Ursolic acid induces autophagy in U87MG cells via ROS-dependent endoplasmic reticulum stress

Shuying Shen, Yi Zhang, Rui Zhang, Xintao Tu, Xingguo Gong
Chemico-biological Interactions 2014 July 25, 218: 28-41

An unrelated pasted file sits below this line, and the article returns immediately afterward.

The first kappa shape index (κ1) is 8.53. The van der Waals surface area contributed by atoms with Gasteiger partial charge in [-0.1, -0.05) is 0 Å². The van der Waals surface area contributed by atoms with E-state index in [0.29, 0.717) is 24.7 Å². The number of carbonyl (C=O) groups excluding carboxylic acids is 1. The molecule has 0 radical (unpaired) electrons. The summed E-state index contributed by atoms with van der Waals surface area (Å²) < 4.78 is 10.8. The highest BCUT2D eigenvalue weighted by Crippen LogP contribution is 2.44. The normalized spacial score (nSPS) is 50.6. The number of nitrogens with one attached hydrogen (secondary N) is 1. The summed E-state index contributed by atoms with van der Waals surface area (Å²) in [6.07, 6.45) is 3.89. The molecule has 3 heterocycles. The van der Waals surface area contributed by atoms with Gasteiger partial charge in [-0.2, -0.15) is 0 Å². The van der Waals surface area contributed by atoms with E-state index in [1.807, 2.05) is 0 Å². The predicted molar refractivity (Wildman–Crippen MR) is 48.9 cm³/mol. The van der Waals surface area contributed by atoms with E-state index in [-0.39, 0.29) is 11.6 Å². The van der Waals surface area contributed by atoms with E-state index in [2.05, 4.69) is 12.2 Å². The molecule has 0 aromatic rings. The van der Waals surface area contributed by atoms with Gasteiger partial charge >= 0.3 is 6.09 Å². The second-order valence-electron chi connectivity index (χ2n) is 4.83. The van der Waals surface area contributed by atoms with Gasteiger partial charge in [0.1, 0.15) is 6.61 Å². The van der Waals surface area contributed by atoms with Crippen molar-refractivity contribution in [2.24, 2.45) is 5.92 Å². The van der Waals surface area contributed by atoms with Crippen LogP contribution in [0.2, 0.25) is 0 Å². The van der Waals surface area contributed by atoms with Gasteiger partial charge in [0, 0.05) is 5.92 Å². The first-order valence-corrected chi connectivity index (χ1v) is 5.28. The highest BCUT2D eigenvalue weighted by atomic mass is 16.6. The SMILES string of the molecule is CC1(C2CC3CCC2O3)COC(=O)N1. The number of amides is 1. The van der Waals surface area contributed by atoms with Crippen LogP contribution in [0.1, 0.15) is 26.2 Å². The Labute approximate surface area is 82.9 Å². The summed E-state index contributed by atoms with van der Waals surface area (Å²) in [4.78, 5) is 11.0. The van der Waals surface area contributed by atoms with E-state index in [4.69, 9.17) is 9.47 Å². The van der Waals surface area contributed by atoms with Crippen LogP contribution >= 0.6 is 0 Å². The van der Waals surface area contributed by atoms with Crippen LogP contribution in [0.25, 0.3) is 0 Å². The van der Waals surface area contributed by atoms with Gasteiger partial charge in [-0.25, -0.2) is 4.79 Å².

Malignant gliomas are the most common primary brain tumors, and novel ways of treating gliomas are urgently needed. Ursolic acid (UA), a pentacyclic triterpenoid, has been reported to exhibit promising antitumor activity. Here, we evaluated the effects of UA on U87MG cells and explored the underlying molecular mechanisms. The results demonstrated that both G1-phase arrest and autophagy were induced by UA in U87MG cells. Evidence of UA-induced autophagy included the formation of acidic vesicular organelles, increase of autophagolysosomes and LC3-II accumulation. UA was also found to induce ER stress and an increase in intracellular calcium accompanied by ROS production. The increase in free cytosolic calcium induced by UA activated the CaMKK-AMPK-mTOR kinase signaling cascade, which ultimately triggered autophagy. Western blot analysis showed that UA promoted the phosphorylation of PERK and eIF2α; this was followed by the upregulation of the downstream protein CHOP, implying the involvement of the ER stress-mediated PERK/eIF2α/CHOP pathway in glioma cells. Meanwhile, UA activated IRE1α and subsequently increased the levels of phosphorylated JNK and Bcl-2, resulting in the dissociation of Beclin1 from Bcl-2. Furthermore, TUDCA and the silencing of either PERK or IRE1α partially blocked the UA-induced accumulation of LC3-II, suggesting that ER stress precedes the process of autophagy. Additionally, NAC attenuated the UA-induced elevation in cytosolic calcium, ER stress markers and autophagy-related proteins, indicating that UA triggered ER stress and autophagy via a ROS-dependent pathway. Collectively, our findings revealed a novel cellular mechanism triggered by UA and provide a molecular basis for developing UA into a drug candidate.

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